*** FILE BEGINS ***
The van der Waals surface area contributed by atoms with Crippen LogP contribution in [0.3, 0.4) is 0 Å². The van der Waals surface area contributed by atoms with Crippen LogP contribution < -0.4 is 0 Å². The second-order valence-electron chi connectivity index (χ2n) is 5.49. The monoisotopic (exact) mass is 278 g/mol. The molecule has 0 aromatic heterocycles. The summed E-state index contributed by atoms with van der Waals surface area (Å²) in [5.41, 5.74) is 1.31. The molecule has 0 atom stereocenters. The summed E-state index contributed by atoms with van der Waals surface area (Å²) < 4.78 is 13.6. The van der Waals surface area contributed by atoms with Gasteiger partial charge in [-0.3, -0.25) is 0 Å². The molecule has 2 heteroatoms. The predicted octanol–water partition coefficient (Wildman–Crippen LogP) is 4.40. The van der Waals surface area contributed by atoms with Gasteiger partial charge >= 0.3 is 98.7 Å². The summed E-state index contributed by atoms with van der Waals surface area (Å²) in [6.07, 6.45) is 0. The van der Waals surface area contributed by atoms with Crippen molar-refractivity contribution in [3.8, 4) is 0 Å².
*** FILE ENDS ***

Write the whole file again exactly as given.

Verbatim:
The van der Waals surface area contributed by atoms with Crippen LogP contribution in [0.3, 0.4) is 0 Å². The van der Waals surface area contributed by atoms with Crippen LogP contribution < -0.4 is 0 Å². The second-order valence-electron chi connectivity index (χ2n) is 5.49. The monoisotopic (exact) mass is 278 g/mol. The molecule has 0 aromatic heterocycles. The summed E-state index contributed by atoms with van der Waals surface area (Å²) in [5.41, 5.74) is 1.31. The molecule has 0 atom stereocenters. The summed E-state index contributed by atoms with van der Waals surface area (Å²) < 4.78 is 13.6. The van der Waals surface area contributed by atoms with Gasteiger partial charge in [-0.3, -0.25) is 0 Å². The molecule has 2 heteroatoms. The predicted octanol–water partition coefficient (Wildman–Crippen LogP) is 4.40. The van der Waals surface area contributed by atoms with Gasteiger partial charge >= 0.3 is 98.7 Å². The summed E-state index contributed by atoms with van der Waals surface area (Å²) in [6.07, 6.45) is 0. The van der Waals surface area contributed by atoms with Crippen molar-refractivity contribution in [3.8, 4) is 0 Å².